Create Your Own Network Namespace

Create Your Own Network Namespace

This post will show you how to use the ip command to create and connect two network namespaces on different subnets, over veth interfaces.

If you have been working with container virtualization and orchestration software like Docker and Kubernetes, then you probably have heard of network namespace.

Recently, I started exploring the Linux [ip](https://linux.die.net/man/8/ip) command. In this post, I will show you how to use the command to connect processes in two different network namespaces, on different subnets, over a pair of [veth](https://man7.org/linux/man-pages/man4/veth.4.html) interfaces.

About Network Namespace

Container runtime uses the namespace kernel feature to partition system resources to achieve a form of process isolation, such that changes to the resources in one namespace do not affect that in other namespaces. Example of such resources include process IDs, hostnames, user IDs, file names, and network interfaces.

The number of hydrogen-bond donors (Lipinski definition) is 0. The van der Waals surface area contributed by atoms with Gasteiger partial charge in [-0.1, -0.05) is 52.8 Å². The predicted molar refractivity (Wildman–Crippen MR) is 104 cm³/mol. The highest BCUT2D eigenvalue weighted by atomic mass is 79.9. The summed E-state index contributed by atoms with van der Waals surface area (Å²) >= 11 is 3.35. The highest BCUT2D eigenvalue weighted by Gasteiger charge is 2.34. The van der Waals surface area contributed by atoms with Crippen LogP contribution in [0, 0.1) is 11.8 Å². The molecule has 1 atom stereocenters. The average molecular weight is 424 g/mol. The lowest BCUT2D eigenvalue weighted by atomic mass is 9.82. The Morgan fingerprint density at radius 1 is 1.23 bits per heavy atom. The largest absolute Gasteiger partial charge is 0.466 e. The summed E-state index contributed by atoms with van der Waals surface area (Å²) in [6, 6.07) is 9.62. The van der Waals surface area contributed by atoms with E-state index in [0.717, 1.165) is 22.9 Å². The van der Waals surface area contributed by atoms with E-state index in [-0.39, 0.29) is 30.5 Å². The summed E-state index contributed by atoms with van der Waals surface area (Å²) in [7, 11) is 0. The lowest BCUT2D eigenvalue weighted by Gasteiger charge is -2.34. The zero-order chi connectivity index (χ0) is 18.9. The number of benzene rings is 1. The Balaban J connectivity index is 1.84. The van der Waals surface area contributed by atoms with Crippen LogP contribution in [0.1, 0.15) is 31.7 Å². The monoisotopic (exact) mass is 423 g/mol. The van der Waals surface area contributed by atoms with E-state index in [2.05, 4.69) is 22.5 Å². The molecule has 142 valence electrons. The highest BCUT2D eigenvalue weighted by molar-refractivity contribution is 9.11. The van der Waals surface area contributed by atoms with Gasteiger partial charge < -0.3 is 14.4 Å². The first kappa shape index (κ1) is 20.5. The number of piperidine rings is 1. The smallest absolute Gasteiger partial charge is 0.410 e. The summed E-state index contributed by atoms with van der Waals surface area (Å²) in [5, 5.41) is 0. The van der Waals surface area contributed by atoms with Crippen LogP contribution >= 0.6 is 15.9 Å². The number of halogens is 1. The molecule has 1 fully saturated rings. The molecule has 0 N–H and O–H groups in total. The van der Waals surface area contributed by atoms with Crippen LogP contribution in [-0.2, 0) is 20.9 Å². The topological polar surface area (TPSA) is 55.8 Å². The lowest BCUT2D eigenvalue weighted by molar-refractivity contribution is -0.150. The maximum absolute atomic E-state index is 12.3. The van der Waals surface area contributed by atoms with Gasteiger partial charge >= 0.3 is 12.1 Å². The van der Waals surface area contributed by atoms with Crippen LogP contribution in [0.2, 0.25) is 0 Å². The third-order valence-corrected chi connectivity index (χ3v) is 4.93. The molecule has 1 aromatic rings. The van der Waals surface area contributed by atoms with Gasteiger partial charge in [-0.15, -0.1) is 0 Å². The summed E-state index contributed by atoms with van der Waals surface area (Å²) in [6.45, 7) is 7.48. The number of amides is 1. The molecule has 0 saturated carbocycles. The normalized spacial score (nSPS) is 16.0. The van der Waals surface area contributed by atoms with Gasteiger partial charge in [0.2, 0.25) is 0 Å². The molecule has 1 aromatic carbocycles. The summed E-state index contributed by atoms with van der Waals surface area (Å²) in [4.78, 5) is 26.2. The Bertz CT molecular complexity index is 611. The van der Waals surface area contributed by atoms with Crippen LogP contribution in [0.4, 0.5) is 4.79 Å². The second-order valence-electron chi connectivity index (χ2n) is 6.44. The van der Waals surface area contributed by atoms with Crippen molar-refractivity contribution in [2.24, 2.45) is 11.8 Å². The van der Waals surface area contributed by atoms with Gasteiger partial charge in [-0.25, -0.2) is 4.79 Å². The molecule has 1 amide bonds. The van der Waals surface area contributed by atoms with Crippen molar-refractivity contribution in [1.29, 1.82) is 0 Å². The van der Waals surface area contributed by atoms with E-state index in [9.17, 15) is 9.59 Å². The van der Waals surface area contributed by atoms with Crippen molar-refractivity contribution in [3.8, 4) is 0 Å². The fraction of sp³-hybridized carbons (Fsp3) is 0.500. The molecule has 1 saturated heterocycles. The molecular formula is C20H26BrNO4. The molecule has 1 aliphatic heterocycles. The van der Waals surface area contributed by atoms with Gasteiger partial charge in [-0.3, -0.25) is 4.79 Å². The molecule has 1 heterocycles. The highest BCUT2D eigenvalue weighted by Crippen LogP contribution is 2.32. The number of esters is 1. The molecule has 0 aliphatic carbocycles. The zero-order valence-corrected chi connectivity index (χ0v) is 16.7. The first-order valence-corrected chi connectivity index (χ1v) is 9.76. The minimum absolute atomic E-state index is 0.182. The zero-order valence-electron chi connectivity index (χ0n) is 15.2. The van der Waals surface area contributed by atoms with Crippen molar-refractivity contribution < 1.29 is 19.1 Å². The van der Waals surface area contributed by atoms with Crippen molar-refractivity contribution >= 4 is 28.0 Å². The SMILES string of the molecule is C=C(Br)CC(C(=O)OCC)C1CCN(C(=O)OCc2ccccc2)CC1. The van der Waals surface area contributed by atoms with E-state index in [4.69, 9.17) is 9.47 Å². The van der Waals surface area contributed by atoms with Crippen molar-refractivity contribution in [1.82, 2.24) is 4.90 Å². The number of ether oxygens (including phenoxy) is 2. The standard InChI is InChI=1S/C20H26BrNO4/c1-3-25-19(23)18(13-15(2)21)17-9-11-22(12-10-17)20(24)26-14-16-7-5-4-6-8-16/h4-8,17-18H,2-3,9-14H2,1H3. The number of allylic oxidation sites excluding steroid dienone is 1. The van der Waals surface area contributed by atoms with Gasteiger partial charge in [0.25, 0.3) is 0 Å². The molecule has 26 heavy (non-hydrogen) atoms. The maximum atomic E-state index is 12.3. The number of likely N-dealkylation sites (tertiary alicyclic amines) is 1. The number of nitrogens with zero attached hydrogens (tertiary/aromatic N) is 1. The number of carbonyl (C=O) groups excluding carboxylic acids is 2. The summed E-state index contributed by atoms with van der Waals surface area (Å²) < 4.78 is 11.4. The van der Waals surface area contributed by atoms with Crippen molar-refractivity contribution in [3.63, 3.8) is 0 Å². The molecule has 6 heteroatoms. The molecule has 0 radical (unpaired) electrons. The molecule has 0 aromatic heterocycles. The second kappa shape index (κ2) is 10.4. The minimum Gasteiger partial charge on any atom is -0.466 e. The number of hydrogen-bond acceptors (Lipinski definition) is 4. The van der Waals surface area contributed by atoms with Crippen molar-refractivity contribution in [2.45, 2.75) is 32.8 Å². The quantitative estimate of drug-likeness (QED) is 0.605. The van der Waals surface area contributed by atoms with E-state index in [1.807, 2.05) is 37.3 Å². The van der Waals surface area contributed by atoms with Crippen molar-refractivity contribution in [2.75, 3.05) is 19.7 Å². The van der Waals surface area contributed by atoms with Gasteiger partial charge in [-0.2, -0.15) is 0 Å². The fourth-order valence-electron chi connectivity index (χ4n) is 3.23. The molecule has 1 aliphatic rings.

Network namespace, in particular, virtualizes the network stack. Each network namespace has its own set of resources like network interfaces, IP addresses, routing tables, tunnels, firewalls etc. For example, iptables rules added to a network namespace will only affect traffic entering and leaving that namespace.

namespaces network containers linux ip

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Create Your Own Network Namespace

This post will show you how to use the ip command to create and connect two network namespaces on different subnets, over veth interfaces.

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